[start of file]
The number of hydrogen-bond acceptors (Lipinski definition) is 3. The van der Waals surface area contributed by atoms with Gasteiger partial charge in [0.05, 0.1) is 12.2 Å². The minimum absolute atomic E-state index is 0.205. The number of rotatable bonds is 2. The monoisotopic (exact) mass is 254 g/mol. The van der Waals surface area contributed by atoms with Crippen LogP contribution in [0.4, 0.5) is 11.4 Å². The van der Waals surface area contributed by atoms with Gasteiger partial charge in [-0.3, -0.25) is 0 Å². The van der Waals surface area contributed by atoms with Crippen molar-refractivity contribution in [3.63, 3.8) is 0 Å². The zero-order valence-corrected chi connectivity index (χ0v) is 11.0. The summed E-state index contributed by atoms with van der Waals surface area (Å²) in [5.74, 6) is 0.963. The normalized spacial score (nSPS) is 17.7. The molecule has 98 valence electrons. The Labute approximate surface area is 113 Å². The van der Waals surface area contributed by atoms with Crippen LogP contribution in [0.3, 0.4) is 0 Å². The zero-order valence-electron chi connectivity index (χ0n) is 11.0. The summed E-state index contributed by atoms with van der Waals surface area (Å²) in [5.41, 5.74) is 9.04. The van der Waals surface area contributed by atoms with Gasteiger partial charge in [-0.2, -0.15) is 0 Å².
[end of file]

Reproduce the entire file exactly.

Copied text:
The number of hydrogen-bond acceptors (Lipinski definition) is 3. The van der Waals surface area contributed by atoms with Gasteiger partial charge in [0.05, 0.1) is 12.2 Å². The minimum absolute atomic E-state index is 0.205. The number of rotatable bonds is 2. The monoisotopic (exact) mass is 254 g/mol. The van der Waals surface area contributed by atoms with Crippen LogP contribution in [0.4, 0.5) is 11.4 Å². The van der Waals surface area contributed by atoms with Gasteiger partial charge in [-0.3, -0.25) is 0 Å². The van der Waals surface area contributed by atoms with Crippen molar-refractivity contribution in [3.63, 3.8) is 0 Å². The zero-order valence-corrected chi connectivity index (χ0v) is 11.0. The summed E-state index contributed by atoms with van der Waals surface area (Å²) in [5.74, 6) is 0.963. The normalized spacial score (nSPS) is 17.7. The molecule has 98 valence electrons. The Labute approximate surface area is 113 Å². The van der Waals surface area contributed by atoms with Crippen LogP contribution in [0.3, 0.4) is 0 Å². The zero-order valence-electron chi connectivity index (χ0n) is 11.0. The summed E-state index contributed by atoms with van der Waals surface area (Å²) in [5.41, 5.74) is 9.04. The van der Waals surface area contributed by atoms with Gasteiger partial charge in [-0.2, -0.15) is 0 Å².